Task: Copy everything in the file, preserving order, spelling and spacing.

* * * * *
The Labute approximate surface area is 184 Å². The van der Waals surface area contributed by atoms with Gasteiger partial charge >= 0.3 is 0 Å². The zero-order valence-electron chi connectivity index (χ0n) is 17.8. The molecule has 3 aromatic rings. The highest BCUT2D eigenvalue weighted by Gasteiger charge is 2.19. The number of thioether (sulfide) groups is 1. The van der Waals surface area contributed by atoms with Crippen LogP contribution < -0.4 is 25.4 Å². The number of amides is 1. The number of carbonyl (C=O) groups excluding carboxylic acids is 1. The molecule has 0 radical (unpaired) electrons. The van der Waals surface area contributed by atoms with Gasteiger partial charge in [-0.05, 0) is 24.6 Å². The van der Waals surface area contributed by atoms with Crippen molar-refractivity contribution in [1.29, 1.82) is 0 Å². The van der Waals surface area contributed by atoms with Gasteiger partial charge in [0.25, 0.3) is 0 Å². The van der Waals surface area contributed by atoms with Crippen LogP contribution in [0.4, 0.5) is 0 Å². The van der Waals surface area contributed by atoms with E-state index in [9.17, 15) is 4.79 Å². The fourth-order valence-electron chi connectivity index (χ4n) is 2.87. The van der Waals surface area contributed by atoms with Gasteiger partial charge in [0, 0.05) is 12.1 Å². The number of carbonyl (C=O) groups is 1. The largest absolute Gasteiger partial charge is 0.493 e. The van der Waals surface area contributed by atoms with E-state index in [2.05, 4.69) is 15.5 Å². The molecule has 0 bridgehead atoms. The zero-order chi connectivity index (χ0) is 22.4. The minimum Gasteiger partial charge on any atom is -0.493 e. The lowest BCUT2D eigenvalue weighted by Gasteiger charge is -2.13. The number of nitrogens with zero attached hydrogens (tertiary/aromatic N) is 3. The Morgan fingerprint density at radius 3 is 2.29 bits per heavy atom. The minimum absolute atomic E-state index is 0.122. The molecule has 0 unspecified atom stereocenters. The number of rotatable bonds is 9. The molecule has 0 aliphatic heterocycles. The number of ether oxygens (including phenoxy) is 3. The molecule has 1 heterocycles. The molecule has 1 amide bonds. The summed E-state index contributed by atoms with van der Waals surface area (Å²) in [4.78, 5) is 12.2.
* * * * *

The Labute approximate surface area is 184 Å². The van der Waals surface area contributed by atoms with Gasteiger partial charge >= 0.3 is 0 Å². The zero-order valence-electron chi connectivity index (χ0n) is 17.8. The molecule has 3 aromatic rings. The highest BCUT2D eigenvalue weighted by Gasteiger charge is 2.19. The number of thioether (sulfide) groups is 1. The van der Waals surface area contributed by atoms with Crippen LogP contribution < -0.4 is 25.4 Å². The number of amides is 1. The number of carbonyl (C=O) groups excluding carboxylic acids is 1. The molecule has 0 radical (unpaired) electrons. The van der Waals surface area contributed by atoms with Gasteiger partial charge in [-0.05, 0) is 24.6 Å². The van der Waals surface area contributed by atoms with Crippen molar-refractivity contribution in [1.29, 1.82) is 0 Å². The van der Waals surface area contributed by atoms with Gasteiger partial charge in [0.25, 0.3) is 0 Å². The van der Waals surface area contributed by atoms with Crippen LogP contribution in [0.4, 0.5) is 0 Å². The van der Waals surface area contributed by atoms with E-state index in [9.17, 15) is 4.79 Å². The fourth-order valence-electron chi connectivity index (χ4n) is 2.87. The van der Waals surface area contributed by atoms with Gasteiger partial charge in [0, 0.05) is 12.1 Å². The number of carbonyl (C=O) groups is 1. The largest absolute Gasteiger partial charge is 0.493 e. The van der Waals surface area contributed by atoms with E-state index in [2.05, 4.69) is 15.5 Å². The molecule has 0 bridgehead atoms. The zero-order chi connectivity index (χ0) is 22.4. The minimum Gasteiger partial charge on any atom is -0.493 e. The lowest BCUT2D eigenvalue weighted by Gasteiger charge is -2.13. The number of nitrogens with zero attached hydrogens (tertiary/aromatic N) is 3. The Morgan fingerprint density at radius 3 is 2.29 bits per heavy atom. The minimum absolute atomic E-state index is 0.122. The molecule has 0 unspecified atom stereocenters. The number of rotatable bonds is 9. The molecule has 0 aliphatic heterocycles. The number of ether oxygens (including phenoxy) is 3. The molecule has 1 heterocycles. The molecule has 1 amide bonds. The summed E-state index contributed by atoms with van der Waals surface area (Å²) in [4.78, 5) is 12.2.